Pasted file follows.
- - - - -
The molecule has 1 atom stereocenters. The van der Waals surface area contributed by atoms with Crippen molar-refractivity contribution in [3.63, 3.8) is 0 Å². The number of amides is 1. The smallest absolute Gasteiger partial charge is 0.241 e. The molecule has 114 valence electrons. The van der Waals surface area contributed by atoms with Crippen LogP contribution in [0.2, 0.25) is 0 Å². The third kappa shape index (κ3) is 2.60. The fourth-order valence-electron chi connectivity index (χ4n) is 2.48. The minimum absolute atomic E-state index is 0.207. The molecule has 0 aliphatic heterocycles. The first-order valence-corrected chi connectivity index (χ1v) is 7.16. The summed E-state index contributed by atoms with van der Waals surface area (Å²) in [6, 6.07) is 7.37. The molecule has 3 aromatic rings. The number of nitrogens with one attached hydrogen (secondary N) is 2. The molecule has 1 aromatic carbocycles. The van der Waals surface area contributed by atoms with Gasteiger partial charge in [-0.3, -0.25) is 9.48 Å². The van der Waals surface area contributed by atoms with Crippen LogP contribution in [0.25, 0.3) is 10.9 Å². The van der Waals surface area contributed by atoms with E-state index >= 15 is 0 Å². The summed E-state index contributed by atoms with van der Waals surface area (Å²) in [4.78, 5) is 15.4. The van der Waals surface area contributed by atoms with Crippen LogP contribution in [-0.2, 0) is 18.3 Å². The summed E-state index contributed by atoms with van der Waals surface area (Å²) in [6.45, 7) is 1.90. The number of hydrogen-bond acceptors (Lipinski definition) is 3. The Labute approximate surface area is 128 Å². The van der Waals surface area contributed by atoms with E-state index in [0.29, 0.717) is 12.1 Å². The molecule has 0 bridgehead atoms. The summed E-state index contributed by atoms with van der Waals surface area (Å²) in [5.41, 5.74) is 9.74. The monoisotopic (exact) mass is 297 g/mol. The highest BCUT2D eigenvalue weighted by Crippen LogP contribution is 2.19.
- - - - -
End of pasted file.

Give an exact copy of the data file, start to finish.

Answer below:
The molecule has 1 atom stereocenters. The van der Waals surface area contributed by atoms with Crippen molar-refractivity contribution in [3.63, 3.8) is 0 Å². The number of amides is 1. The smallest absolute Gasteiger partial charge is 0.241 e. The molecule has 114 valence electrons. The van der Waals surface area contributed by atoms with Crippen LogP contribution in [0.2, 0.25) is 0 Å². The third kappa shape index (κ3) is 2.60. The fourth-order valence-electron chi connectivity index (χ4n) is 2.48. The minimum absolute atomic E-state index is 0.207. The molecule has 0 aliphatic heterocycles. The first-order valence-corrected chi connectivity index (χ1v) is 7.16. The summed E-state index contributed by atoms with van der Waals surface area (Å²) in [6, 6.07) is 7.37. The molecule has 3 aromatic rings. The number of nitrogens with one attached hydrogen (secondary N) is 2. The molecule has 1 aromatic carbocycles. The van der Waals surface area contributed by atoms with Gasteiger partial charge in [-0.3, -0.25) is 9.48 Å². The van der Waals surface area contributed by atoms with Crippen LogP contribution in [0.25, 0.3) is 10.9 Å². The van der Waals surface area contributed by atoms with E-state index >= 15 is 0 Å². The summed E-state index contributed by atoms with van der Waals surface area (Å²) in [4.78, 5) is 15.4. The van der Waals surface area contributed by atoms with Crippen LogP contribution in [-0.2, 0) is 18.3 Å². The summed E-state index contributed by atoms with van der Waals surface area (Å²) in [6.45, 7) is 1.90. The number of hydrogen-bond acceptors (Lipinski definition) is 3. The Labute approximate surface area is 128 Å². The van der Waals surface area contributed by atoms with E-state index in [0.29, 0.717) is 12.1 Å². The molecule has 0 bridgehead atoms. The summed E-state index contributed by atoms with van der Waals surface area (Å²) in [5.41, 5.74) is 9.74. The monoisotopic (exact) mass is 297 g/mol. The highest BCUT2D eigenvalue weighted by Crippen LogP contribution is 2.19.